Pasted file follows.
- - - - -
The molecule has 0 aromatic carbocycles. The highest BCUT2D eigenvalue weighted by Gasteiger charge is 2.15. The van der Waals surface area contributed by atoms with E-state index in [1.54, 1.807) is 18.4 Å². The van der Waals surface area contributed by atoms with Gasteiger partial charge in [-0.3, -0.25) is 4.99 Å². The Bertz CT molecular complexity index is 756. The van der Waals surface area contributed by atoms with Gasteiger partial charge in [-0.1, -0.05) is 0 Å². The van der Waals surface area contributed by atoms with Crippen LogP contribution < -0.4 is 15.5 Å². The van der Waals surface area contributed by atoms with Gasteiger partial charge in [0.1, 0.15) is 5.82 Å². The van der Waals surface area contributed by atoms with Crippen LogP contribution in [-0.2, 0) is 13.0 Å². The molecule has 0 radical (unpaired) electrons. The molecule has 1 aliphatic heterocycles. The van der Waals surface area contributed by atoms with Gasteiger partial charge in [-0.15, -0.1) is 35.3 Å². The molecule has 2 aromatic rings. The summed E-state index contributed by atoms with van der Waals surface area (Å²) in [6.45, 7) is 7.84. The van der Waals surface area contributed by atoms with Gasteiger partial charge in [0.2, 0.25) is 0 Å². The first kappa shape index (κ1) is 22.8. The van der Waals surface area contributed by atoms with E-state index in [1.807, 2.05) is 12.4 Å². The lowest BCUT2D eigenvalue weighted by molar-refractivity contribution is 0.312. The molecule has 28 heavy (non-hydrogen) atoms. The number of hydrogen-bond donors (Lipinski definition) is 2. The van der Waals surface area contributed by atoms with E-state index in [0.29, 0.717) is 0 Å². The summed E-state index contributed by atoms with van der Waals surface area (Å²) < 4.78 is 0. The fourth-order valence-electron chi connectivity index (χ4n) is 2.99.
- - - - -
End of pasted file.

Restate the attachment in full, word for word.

The molecule has 0 aromatic carbocycles. The highest BCUT2D eigenvalue weighted by Gasteiger charge is 2.15. The van der Waals surface area contributed by atoms with E-state index in [1.54, 1.807) is 18.4 Å². The van der Waals surface area contributed by atoms with Gasteiger partial charge in [-0.3, -0.25) is 4.99 Å². The Bertz CT molecular complexity index is 756. The van der Waals surface area contributed by atoms with Gasteiger partial charge in [-0.1, -0.05) is 0 Å². The van der Waals surface area contributed by atoms with Crippen LogP contribution < -0.4 is 15.5 Å². The van der Waals surface area contributed by atoms with Gasteiger partial charge in [0.1, 0.15) is 5.82 Å². The van der Waals surface area contributed by atoms with Crippen LogP contribution in [-0.2, 0) is 13.0 Å². The molecule has 0 radical (unpaired) electrons. The molecule has 1 aliphatic heterocycles. The van der Waals surface area contributed by atoms with Gasteiger partial charge in [-0.15, -0.1) is 35.3 Å². The molecule has 2 aromatic rings. The summed E-state index contributed by atoms with van der Waals surface area (Å²) in [6.45, 7) is 7.84. The van der Waals surface area contributed by atoms with Gasteiger partial charge in [0.2, 0.25) is 0 Å². The first kappa shape index (κ1) is 22.8. The van der Waals surface area contributed by atoms with E-state index in [1.807, 2.05) is 12.4 Å². The lowest BCUT2D eigenvalue weighted by molar-refractivity contribution is 0.312. The molecule has 28 heavy (non-hydrogen) atoms. The number of hydrogen-bond donors (Lipinski definition) is 2. The van der Waals surface area contributed by atoms with E-state index in [0.29, 0.717) is 0 Å². The summed E-state index contributed by atoms with van der Waals surface area (Å²) < 4.78 is 0. The fourth-order valence-electron chi connectivity index (χ4n) is 2.99.